The sixth to the fourth centuries B.C.E. marked a time of worldwide intellectual ferment. It was an age of great thinkers, such as Socrates and Plato, Confucius and Laozi. In India, the period of the fifth and fourth centuries B.C.E. was the age of the Buddha, who inspired a religion that eventually spread far beyond his homeland.
The chieftain Siddhartha, born into the ruling family of a small republic bordering present-day India and Nepal, abandoned the pleasures of the palace to seek the true meaning of life. Sitting in yogic meditation beneath a banyan tree, he achieved enlightenment and was known thenceforth as the Buddha, or Enlightened One. He spent the remaining forty years of his life preaching his faith and converting vast numbers to his Middle Path, which rejected the extremes of both luxury and asceticism and advocated a life of good intentions with the ultimate goal of achieving nirvana, or a release from the cycle of rebirth. Buddhism, like other faiths born in India, espouses the belief in repeated lives on earth with the opportunity to improve the conditions of the next birth by performing good deeds in this life. After the Buddha's death, his cremated remains were placed in relic caskets within funerary mounds known as stupas, which constitute the focus of Buddhist monastic establishments and attract pilgrims from across the globe.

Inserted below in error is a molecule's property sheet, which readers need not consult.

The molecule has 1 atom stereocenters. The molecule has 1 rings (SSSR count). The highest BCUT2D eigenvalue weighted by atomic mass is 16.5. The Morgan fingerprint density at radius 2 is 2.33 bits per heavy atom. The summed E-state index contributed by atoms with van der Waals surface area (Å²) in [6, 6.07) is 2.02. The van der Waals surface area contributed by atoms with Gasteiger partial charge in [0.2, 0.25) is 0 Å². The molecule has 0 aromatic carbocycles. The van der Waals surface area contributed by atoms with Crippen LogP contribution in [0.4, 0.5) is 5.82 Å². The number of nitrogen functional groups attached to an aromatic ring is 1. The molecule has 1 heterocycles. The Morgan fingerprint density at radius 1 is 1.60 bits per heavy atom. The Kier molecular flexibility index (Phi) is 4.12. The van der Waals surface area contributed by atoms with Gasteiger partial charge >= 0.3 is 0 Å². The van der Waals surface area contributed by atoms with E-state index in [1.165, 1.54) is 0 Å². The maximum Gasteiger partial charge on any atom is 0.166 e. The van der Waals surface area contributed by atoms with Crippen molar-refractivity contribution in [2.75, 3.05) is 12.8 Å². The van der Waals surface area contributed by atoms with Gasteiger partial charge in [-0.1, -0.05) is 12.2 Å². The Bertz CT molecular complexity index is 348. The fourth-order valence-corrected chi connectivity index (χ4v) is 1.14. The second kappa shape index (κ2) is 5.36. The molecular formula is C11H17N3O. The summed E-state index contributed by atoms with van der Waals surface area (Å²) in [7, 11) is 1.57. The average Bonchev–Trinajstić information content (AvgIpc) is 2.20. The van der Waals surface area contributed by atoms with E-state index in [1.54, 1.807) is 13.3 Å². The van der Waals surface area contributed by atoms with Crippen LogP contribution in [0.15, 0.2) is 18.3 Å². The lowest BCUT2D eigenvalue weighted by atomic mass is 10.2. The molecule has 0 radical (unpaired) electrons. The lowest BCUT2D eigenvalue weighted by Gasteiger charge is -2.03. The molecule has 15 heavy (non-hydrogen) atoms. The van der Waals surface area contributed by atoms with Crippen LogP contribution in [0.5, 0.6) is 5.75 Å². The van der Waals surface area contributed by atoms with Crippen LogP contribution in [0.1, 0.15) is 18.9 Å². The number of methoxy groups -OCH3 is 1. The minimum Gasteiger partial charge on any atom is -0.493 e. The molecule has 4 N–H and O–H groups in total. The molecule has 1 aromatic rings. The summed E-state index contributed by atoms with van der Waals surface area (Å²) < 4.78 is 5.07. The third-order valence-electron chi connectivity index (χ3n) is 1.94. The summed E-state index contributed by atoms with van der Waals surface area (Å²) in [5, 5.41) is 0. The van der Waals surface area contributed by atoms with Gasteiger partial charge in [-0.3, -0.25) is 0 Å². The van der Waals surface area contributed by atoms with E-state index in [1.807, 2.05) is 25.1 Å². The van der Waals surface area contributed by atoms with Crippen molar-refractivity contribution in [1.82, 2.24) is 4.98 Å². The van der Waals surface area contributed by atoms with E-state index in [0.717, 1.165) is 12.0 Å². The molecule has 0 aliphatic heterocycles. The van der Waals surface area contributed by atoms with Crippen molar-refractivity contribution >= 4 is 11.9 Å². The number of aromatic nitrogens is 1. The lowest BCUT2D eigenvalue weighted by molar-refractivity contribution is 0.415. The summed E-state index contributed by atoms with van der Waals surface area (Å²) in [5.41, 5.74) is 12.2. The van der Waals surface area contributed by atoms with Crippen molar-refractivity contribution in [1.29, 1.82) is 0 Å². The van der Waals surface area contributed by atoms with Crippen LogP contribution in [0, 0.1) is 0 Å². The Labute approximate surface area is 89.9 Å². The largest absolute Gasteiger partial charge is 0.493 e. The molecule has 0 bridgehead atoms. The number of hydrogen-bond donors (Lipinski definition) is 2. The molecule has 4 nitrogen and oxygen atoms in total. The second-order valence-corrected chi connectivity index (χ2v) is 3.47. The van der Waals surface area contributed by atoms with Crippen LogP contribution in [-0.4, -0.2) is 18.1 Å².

The Arthur M. Sackler Gallery and the Freer Gallery of Art|
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